If you don’t lose your head over the difficulty, Super Meat Boy is an awesome homage to retro 2D platformers.
Super Meat Boy was released sixteen months ago on the Xbox 360 Live Arcade and was produced by Team Meat. It’s also seen releases on the PC, the Mac and on Linux since. It’s a 2D platform game and pays homage to the old school genre in general, particularly Super Mario.
Super Meat Boy is the sequel to an online Flash game called Meat Boy. Meat Boy was released on cult gaming and humour website Newgrounds three and a half years ago. Newgrounds is a website where many animated videos and flash games are posted. Meat Boy was a huge success on there and had over 8 million hits on all internet media. It was then decided that the success of Meat Boy could possibly be found on console gaming, so for the next two years hard negotiating, contracts and production were made to release Super Meat Boy. Team Meat contact all three major console gaming companies. Sony were not interested, and Microsoft showed a little interest. The most interest came from Nintendo. Microsoft made a large surge in the end for interest in the game, and a nice contract was made for the release on the Xbox 360 Arcade. Due to contractual obligations, it was to be released on the Xbox 360 first and lots of blood, sweat and tears went into the game, as well as a lack of sleeping hours to get it released on time. So much effort went into the game in the end that the game ended up being too big for Nintendo’s WiiWare, so they had to pull out, as Nintendo were not interested in a physical release for the game. So it ended up out of the three consoles, to be Xbox exclusive, and has since met major critical and commercial acclaim. I’m sure Sony regret their lack of interest now.
|This is not going to end well...|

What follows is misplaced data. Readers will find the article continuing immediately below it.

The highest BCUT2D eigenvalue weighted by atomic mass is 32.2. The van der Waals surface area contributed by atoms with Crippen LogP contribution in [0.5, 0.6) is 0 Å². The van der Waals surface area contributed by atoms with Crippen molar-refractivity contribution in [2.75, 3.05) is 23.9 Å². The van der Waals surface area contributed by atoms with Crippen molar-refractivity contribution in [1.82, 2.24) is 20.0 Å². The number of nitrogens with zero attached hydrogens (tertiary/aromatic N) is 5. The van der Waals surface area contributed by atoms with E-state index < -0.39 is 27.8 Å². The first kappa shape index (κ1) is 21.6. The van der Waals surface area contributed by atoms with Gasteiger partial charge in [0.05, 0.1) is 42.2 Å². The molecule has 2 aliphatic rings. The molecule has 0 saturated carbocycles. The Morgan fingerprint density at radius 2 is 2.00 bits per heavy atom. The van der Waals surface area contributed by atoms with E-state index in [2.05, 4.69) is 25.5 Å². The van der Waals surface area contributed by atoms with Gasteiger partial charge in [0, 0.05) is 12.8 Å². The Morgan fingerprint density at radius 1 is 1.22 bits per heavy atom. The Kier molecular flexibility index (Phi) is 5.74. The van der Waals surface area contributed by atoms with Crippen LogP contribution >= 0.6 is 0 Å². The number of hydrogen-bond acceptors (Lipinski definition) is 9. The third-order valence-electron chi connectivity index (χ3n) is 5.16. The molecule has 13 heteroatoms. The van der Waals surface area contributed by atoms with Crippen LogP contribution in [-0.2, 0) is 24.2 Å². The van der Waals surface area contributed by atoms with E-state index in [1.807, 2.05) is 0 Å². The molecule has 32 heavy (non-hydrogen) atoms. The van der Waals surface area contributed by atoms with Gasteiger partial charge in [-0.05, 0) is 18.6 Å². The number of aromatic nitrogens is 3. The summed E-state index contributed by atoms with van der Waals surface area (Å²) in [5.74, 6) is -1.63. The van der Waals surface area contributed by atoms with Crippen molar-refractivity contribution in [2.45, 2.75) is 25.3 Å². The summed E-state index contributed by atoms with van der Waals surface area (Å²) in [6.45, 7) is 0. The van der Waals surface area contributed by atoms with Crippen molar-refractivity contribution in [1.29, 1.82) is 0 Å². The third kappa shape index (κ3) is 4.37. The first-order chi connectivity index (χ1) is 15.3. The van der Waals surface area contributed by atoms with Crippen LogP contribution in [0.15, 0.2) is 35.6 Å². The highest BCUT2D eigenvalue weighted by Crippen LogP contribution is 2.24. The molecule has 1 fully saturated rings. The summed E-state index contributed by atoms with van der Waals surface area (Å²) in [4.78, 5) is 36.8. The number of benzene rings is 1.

Super Meat Boy follows a very simple story line. You play as Meat Boy, a red square with pixels for eyes and a very animate mouth, and small limbs. His girlfriend, Bandage Girl has been kidnapped by the main antagonist, Dr. Fetus. It’s such a simple storyline and the creators are emphatic on this, due to it being a strong homage of the simple storylines in the late eighties video gaming, particularly Super Mario. There’s no extended plot really, you as Meat Boy follow Dr. Fetus through over 300 levels to try and save the girlfriend, Bandage Girl. No further plot is needed either.
The game itself as mentioned earlier is a 2D platform game. To finish one of the 300+ levels, you start off at the far left of the level and have to make it to the end of the level, where Bandage Girl is waiting. You control Meat Boy and run and jump your way through obstacles to reach her, only for Dr. Fetus to take Bandage Girl to the next level. The game is split into 20 levels for the most part, “chapters” as they call them, where at the end you’ll have a Boss level where you have to once again either find Bandage Girl at the end of the level, or more often than not, run away from the boss themselves. Minor story continuation is usually shown between each “chapter” you visit.